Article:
Ray felt his heart climb into his throat even as he tore into the envelope. To be on the safe side, he should have taken it out to the backyard and called in the bomb squad. Most letter bombs were larger than this; but with today's technology, and him being a cop, it wasn't impossible to pack a deadly little something inside such an envelope. He was not surprised when nothing went 'boom'. Muldoon would never stoop to anything as mundane and direct as a bomb. Swallowing around a dry throat, he prayed he was wrong as he reached inside and drew the single sheet of paper out.

*The game's not over. I'll get back to your sister later.*

He closed his eyes and tilted his head back, fighting the urge to scream his rage and fear to the heavens. Oh god, no, no! This couldn't be happening. Not again!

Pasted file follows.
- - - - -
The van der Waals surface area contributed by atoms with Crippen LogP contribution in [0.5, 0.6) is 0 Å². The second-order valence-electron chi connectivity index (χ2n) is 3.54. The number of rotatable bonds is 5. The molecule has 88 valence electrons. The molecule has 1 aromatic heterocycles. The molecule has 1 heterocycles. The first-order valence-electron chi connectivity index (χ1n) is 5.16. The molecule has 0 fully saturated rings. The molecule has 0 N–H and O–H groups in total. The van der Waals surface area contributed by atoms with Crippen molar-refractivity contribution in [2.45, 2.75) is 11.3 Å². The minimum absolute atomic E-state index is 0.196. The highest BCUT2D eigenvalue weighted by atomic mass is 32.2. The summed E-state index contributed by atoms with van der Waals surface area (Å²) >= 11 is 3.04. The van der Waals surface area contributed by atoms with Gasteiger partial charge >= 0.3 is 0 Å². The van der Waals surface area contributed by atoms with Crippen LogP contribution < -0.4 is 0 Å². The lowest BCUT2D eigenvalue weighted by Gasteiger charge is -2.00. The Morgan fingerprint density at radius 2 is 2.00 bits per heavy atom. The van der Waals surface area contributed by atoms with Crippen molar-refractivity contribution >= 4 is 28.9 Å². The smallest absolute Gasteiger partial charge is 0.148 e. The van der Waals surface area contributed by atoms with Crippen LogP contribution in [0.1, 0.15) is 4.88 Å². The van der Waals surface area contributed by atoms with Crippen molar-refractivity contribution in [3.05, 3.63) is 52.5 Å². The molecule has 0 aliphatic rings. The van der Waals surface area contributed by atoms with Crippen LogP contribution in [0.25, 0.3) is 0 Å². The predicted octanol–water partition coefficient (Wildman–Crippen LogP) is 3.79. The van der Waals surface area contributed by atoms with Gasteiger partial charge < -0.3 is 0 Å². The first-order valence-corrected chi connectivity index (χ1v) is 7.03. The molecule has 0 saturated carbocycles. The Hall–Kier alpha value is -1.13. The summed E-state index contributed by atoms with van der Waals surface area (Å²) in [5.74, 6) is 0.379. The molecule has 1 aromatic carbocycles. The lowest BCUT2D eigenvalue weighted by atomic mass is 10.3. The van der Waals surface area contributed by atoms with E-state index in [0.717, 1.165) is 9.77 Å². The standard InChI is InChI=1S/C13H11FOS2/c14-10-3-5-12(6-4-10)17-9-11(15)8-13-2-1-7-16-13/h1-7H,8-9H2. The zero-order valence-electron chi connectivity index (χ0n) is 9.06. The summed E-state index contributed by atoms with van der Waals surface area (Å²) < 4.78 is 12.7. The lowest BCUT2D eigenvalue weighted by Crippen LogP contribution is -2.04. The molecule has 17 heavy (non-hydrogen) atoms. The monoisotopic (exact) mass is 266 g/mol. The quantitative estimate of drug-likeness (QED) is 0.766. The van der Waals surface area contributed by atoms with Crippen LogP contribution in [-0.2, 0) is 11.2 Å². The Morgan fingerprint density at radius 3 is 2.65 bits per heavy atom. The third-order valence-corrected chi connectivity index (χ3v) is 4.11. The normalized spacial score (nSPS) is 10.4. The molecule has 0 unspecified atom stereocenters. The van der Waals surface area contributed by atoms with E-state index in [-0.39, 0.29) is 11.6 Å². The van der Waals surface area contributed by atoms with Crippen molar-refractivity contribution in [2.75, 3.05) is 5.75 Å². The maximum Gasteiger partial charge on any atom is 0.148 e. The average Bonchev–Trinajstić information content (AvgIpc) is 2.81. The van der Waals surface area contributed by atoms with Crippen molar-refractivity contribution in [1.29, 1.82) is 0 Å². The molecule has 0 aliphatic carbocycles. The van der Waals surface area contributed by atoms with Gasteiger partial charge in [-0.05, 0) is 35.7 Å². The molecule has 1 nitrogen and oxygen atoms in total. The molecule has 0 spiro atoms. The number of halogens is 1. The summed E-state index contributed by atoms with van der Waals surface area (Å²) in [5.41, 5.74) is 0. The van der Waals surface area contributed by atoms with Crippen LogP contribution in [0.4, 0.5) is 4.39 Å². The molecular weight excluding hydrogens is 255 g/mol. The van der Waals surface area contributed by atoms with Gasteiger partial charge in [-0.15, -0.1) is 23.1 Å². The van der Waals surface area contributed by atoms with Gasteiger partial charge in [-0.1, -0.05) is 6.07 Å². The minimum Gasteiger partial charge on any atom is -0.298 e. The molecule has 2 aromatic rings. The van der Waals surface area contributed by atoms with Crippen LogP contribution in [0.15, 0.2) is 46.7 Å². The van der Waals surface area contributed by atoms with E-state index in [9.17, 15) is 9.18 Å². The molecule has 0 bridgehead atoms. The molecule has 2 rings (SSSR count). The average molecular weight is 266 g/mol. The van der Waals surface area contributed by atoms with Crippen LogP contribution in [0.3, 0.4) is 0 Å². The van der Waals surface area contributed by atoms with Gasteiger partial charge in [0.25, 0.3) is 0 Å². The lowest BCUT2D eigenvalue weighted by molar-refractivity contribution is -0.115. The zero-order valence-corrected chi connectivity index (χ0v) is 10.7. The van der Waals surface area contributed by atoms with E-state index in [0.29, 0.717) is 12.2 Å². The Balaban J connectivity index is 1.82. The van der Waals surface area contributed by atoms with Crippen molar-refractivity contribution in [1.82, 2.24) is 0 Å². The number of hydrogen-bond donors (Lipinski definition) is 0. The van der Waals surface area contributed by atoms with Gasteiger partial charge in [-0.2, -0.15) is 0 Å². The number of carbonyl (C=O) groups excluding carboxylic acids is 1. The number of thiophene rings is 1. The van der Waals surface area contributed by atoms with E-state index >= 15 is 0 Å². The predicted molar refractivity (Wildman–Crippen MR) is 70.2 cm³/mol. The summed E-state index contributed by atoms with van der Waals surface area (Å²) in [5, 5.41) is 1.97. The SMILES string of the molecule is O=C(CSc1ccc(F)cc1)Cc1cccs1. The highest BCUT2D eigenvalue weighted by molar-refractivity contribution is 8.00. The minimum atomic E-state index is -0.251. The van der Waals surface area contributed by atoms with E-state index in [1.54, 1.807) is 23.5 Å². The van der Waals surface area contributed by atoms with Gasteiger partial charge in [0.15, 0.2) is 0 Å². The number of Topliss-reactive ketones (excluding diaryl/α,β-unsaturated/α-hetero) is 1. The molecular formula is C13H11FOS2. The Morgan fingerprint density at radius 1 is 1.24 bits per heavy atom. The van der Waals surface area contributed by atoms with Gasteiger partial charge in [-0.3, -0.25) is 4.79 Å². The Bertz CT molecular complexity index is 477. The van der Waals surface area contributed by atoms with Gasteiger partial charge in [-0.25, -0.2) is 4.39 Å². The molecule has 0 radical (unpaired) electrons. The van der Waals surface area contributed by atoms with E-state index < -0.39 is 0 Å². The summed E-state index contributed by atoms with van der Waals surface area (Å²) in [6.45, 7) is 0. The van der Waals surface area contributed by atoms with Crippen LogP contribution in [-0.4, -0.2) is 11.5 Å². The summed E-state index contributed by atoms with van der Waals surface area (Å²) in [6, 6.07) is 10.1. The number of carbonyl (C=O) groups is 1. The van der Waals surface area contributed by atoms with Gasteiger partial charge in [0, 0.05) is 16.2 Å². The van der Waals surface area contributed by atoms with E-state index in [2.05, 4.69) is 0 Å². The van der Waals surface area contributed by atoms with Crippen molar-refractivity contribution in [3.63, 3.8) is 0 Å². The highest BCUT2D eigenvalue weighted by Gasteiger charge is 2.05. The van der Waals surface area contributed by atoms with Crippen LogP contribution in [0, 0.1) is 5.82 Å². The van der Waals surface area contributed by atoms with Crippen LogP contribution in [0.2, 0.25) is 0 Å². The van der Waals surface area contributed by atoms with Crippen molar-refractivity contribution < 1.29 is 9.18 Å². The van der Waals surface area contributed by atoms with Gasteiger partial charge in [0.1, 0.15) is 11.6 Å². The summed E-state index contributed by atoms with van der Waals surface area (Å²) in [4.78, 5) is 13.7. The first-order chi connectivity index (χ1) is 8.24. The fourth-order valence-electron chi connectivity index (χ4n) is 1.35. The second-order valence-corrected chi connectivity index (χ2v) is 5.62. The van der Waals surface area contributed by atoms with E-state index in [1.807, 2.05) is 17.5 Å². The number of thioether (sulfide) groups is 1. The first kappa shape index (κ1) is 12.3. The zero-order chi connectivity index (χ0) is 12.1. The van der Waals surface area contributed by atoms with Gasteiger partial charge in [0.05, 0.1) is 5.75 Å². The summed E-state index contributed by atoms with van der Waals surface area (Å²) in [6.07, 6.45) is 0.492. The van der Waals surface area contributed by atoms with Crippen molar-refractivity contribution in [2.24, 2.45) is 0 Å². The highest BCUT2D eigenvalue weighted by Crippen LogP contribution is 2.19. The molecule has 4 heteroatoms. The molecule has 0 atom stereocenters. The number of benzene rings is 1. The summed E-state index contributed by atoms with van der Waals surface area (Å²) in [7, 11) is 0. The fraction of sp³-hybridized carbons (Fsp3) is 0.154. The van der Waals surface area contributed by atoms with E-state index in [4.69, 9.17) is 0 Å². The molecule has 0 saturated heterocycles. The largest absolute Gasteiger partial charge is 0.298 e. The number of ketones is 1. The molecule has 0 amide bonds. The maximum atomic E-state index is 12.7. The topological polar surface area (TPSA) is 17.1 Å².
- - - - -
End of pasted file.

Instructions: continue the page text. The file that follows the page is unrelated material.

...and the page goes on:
It was only long experience as a police detective that kept Ray from shredding both the envelope and note. He forced himself to take several calming breaths, praying again: this time that none of the family would come in and find him in such a state. He had to calm down and get control. Muldoon was still playing his mind games, he was still threatening Ray's family. Ray had to think if he was going to fight him, had to think if he wasn't going to fail again.

No. He wouldn't fail Frannie again. Not again.

He forced his eyes back open, swallowing the tears of sheer frustration that had threatened for a moment, and with shaking hands carefully opened the envelope again to reinsert the note before he further contaminated possible evidence. He needed to call Kowalski, get him over here to pick this up and take it to forensics, file a report and get a guard on--

There was something else in the envelope.

Dreading what he was going to find, Ray carefully tilted the envelope, being careful not to touch the five by seven photograph that slid--

"Oh, god," he gasped, feeling as if he'd been stabbed in the gut and someone was twisting the knife. Frannie would have been bad enough. Frannie he'd been expecting. What he saw was his mother's face smiling up at him.